has the best piece I've seen so far on the Arctic El Dorado
, as it calls it -- and which I referred to in my previous post
. The magazine not only puts the 'unseemly' geopolitical jockeying in the context of international law but also questions some of the claims being thrown around regarding the region's riches. To wit:
An oft-quoted figure—that the region contains 25% of the world's undiscovered oil and gas—is generally attributed to America's Geological Survey. Don Gautier, who works for that agency, retorts that it has never done a systematic study of the Arctic, or put a figure on its energy riches. But the United States and other Arctic nations are doing a survey now, and a clearer picture may soon emerge.
At least in the short term, Mr Gautier says, government activity in the Arctic has more to do with transport routes than with under-sea riches. But for shippers no less than for oilmen and miners, expectations of quick gains may be overdone.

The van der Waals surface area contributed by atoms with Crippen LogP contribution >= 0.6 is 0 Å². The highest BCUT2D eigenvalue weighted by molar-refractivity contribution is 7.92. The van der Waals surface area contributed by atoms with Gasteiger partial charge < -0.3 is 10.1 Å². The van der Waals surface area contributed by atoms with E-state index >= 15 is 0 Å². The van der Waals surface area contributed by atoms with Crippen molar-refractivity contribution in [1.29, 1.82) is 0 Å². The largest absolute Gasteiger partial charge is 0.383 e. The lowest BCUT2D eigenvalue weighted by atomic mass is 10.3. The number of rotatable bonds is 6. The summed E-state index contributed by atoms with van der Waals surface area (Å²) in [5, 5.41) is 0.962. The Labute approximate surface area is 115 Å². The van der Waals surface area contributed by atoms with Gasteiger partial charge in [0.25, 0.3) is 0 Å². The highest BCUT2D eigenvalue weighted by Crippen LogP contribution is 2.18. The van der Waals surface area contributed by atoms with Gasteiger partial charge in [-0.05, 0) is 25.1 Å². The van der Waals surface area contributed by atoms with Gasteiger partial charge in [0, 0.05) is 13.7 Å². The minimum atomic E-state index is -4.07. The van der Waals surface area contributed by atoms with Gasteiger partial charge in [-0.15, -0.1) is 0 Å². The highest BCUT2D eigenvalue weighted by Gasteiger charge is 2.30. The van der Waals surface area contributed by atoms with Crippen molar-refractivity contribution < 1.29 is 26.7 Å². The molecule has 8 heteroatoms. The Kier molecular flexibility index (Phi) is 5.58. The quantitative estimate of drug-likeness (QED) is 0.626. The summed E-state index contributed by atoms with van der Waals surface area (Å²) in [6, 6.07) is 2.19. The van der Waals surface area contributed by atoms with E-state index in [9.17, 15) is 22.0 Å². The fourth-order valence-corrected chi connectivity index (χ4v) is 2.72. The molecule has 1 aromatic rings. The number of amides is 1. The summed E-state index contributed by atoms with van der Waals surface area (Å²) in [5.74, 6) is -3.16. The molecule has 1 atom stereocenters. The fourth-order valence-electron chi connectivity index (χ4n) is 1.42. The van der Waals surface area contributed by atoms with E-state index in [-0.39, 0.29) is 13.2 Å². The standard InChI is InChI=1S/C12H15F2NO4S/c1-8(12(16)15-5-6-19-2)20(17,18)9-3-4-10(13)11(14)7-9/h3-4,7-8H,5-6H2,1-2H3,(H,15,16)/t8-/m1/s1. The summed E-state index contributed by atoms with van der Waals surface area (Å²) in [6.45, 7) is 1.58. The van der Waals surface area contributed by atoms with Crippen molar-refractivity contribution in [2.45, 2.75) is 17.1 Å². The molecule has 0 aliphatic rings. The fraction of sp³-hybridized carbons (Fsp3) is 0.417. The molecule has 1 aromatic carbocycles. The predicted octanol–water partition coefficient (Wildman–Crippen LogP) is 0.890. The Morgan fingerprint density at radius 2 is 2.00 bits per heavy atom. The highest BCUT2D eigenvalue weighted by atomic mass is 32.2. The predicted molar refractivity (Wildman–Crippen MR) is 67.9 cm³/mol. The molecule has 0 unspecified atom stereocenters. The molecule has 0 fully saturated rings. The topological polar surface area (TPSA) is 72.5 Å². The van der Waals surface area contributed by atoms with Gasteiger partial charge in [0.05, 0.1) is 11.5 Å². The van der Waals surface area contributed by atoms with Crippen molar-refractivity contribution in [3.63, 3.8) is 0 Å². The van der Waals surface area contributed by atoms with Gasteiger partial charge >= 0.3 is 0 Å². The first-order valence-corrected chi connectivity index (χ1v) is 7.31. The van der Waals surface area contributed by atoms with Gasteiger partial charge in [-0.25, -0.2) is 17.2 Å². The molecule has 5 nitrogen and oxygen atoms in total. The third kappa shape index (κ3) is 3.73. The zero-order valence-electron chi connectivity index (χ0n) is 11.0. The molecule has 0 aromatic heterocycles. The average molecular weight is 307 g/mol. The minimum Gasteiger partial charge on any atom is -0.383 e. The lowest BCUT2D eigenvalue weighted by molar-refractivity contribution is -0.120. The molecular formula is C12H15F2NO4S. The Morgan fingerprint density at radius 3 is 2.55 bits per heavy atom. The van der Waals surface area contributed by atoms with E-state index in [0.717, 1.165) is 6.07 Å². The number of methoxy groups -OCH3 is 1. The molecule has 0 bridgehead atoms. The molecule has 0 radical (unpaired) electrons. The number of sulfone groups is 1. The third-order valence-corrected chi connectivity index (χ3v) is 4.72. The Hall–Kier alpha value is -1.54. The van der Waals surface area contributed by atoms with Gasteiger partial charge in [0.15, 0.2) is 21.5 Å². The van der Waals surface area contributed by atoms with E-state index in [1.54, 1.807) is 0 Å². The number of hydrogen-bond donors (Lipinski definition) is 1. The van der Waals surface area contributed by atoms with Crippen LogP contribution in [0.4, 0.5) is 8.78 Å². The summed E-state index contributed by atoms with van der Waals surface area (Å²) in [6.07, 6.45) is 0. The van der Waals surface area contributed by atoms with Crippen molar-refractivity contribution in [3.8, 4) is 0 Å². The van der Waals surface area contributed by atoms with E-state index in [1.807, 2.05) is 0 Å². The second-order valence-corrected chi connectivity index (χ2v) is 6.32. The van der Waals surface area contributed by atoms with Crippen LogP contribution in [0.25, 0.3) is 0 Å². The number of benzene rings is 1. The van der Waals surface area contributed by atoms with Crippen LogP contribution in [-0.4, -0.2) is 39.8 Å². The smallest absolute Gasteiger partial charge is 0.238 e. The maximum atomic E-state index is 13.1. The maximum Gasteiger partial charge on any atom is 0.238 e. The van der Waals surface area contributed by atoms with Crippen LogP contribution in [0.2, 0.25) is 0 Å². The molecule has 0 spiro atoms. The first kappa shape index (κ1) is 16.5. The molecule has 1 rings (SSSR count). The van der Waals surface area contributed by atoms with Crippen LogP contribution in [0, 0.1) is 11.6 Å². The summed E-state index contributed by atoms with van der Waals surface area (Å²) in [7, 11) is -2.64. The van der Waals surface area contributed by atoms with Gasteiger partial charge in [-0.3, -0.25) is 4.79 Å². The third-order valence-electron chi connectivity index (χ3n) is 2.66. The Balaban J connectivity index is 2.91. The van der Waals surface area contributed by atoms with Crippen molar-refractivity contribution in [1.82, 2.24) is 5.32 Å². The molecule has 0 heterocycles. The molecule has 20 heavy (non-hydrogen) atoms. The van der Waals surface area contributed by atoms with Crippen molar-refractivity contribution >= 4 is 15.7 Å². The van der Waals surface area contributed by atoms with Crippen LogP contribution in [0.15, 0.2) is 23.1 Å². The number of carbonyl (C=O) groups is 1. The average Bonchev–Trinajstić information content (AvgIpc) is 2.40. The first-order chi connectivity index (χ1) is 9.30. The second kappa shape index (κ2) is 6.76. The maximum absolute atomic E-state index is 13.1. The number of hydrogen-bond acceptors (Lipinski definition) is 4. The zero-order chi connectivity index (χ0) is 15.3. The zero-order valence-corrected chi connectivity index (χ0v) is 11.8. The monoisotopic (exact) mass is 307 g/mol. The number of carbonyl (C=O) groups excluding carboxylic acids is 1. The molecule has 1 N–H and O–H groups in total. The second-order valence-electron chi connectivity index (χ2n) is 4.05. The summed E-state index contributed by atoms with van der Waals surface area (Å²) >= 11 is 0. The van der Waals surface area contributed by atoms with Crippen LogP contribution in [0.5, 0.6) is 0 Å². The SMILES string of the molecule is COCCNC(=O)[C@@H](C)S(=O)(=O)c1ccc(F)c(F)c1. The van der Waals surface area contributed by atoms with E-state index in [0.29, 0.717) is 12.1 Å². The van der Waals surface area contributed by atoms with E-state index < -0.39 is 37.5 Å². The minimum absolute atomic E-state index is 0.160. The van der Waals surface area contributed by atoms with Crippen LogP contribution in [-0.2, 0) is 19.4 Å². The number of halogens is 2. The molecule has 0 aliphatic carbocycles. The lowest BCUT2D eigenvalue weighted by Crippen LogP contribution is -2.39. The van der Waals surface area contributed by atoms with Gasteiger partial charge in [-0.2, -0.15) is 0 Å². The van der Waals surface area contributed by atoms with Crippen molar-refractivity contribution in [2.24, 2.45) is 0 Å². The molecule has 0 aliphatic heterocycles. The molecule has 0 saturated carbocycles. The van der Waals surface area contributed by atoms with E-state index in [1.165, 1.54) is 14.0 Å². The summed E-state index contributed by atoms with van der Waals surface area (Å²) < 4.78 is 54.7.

Take the Northwest Passage, to which the newly proclaimed Canadian port of Nanisivik marks the eastern entrance. At the moment, this route through the Canadian archipelago is navigable at best for a brief summer spell. (Sovereignty over the passage is one of the Arctic's many unresolved issues: Canada claims it, but the United States says the waters are international.) In theory, a complete opening of the Northwest Passage can shave 2,500 miles off a journey from Europe to Asia. But Lawson Brigham of the United States Arctic Research Commission, based in Alaska, is not convinced the financial gains will be dramatic. “Has anybody done the economics?” the former coastguard captain asks. In fact, he and fellow researchers from the Arctic Council are doing some sums at the moment; they will complete their assessment of global warming's impact on shipping next year.
In any case, says the magazine, nations are cooperating in the Arctic (Exhibit A
) and will continue to do so. It's just too big and intractable for any one country to make a grab for it.